East River Park Action took the city to court, where a judge ruled that the city was required to make public the Value Engineering Study. The city, forced to comply, handed over a document that was more than 50% redacted. So much of the text was covered up by black boxes that it could have passed for a partially-declassified national security memo or the manual for a nuclear bomber, rather than a document of legitimate public interest developed by a city government supposedly working in the interests of residents.
Back they went to court, where a judge once again ruled that the city was obliged to hand over an intact text. Reluctantly, the city produced a second version of the report. This one too had redactions, but it was less redacted than before. Interestingly, comparison of the two versions revealed that a number of the redactions in the first version had concealed not vital security information but passages where the city’s experts had acknowledged or even recommended alternatives to the city’s proposed plan.
The city, meanwhile, had been waging a successful disinformation campaign in which they pretended that opponents of their plan were Luddites who didn’t understand the necessity of robust flood defenses. This smear was beyond absurd: not a single person I’ve spoken to is against the idea of flood defenses. People who live on the Lower East Side are more keenly aware than anyone of the vulnerability of the area. In fact, local groups have repeatedly pressed the city to explain what protections the plan will offer against a superstorm that hits the city during the five or more years before the work is completed (the city’s answers, once again, have been mostly vague and unsatisfactory). Journalists, however, tended to accept the city’s assertions at face value, obligingly painting opponents of the city’s benevolent vision as peevish NIMBYs and anarchist malcontents.
East River Park Action sued the city again, this time to block demolition work on the grounds that the city had failed to seek the necessary state approval for ‘alienation’ of public parkland. A judge granted a temporary stay on planned work, but ultimately accepted the city’s claim that destroying the park in order to save it was the only possible option and ruled against the pressure group.
With the way now clear to start, the city went full steam ahead. The lower part of the park was closed off, with a heavy police presence to prevent any interference by protesters. No sooner had the last fence gone up than contractors began cutting down trees and digging up open spaces, plainly under instructions to do as much irreparable damage as possible in the shortest time.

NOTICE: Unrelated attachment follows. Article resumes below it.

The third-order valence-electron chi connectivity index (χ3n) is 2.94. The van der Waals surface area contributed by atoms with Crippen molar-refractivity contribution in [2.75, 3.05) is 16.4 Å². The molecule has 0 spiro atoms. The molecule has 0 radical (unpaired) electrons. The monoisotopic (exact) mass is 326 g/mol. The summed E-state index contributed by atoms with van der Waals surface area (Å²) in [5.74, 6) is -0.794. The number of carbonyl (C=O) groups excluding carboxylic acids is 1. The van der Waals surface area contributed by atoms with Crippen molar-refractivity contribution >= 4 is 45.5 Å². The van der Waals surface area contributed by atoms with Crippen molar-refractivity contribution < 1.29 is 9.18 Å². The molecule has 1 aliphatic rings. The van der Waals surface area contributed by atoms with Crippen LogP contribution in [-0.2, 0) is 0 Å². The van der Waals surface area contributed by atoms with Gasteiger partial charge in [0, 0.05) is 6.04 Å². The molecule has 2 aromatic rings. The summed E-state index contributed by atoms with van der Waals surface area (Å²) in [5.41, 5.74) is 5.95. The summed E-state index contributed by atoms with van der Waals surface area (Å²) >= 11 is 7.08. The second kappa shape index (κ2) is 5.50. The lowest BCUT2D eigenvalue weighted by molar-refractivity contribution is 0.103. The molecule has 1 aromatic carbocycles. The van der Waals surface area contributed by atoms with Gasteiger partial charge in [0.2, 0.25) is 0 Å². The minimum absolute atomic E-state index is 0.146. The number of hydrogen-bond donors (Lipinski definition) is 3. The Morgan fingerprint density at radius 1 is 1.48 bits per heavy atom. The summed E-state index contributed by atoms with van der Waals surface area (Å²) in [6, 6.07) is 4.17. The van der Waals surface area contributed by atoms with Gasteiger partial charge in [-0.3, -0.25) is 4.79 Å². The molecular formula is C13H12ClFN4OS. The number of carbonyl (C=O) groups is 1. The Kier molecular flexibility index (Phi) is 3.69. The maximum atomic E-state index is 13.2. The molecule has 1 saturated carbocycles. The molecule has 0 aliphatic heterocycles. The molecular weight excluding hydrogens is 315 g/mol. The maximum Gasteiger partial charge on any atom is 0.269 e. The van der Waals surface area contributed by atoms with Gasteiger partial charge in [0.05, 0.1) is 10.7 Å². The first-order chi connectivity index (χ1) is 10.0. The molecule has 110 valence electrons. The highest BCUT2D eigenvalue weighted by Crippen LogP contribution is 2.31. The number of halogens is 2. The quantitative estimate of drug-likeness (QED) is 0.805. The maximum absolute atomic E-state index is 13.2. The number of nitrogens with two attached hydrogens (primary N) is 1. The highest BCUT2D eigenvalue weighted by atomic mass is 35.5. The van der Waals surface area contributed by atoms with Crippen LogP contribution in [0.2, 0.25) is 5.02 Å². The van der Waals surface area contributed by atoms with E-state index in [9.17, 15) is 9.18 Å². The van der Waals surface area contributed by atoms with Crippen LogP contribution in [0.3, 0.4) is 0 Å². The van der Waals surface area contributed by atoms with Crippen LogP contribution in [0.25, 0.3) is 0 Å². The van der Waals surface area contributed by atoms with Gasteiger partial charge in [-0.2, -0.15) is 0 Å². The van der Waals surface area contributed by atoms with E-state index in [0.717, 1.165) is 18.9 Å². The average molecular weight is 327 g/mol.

Lawyers for East River Park Action took the case to the Court of Appeals, where a judge set aside the lower court’s order and imposed another stay pending judgment. Work stopped again, and the chainsaws fell silent.
At 6:00PM on Thursday night, a lawyer for the city suddenly announced that the city did not feel that the judge’s order disallowed further work. Demolition would resume the next morning.
The timing was carefully chosen. An immediate filing with the Court of Appeals asking for clarification of the order would not be heard before Monday, giving the contractors three days to wreak as much damage on the park as possible. The remit was clear: wreck everything you can, so that there’s no going back.
The contractors obliged. On Friday morning, they resumed their assault on the avenue of plane trees along the greenway. By Saturday, they had added a second cherry picker and chainsaw operator and moved on to the trees around the park’s Dance Circle, while crews with saws and excavators moved in to finish off the limbless trees left behind by Friday’s work. Excavators gouged a deep pit in the water park area with its much-loved harbor seal sculptures. The work continued after dark: well after midnight, crews were still working under portable light towers, sawing their way through the fencing around soccer pitches and basketball courts. It was an astonishing orgy of destruction, a deliberate act of vandalism solicited by the city’s elected representatives in open defiance of a court order .
All this is, in a word, corruption. And if I describe it as such, I’m not asserting that Mayor de Blasio or anyone else in the city’s hierarchy is receiving hefty backhanders from vested interests to wreck the park. But I do believe that this is corruption in the sense that Lord Acton had in mind when he observed that “All power tends to corrupt." The city and its officials, obsessed with imposing their will, their single blinkered vision of the way things have to be, have acted both arrogantly and indifferently toward the people that they are supposed to serve and represent. It’s one thing to be convinced that you know best. It’s quite another to take that conviction so far that you no longer to bother to hide your contempt not just for your constituents but for the law itself.
And the gravity of this cannot be overstated. Government has multiple tools at its disposal. If it needs to impose its will by force, it has mercenaries on retainer in the form of a police force that – as in East River Park – will obey its orders unhesitatingly. Ordinary people have no such resources. All they have on their side is the law, and if officials decide that they are above that law then we’ve reached a very bad place.
At the end of the day, we're watching a city government gone out of control and the destruction of a priceless resource through rushed and spiteful acts of sabotage. The planners assure us that if we just get out of their way, the park will rise again, even more beautiful than before, from the ruins they have created. But after seeing the way Mayor de Blasio and his administration have acted throughout this saga, what possible reason do we have to believe them?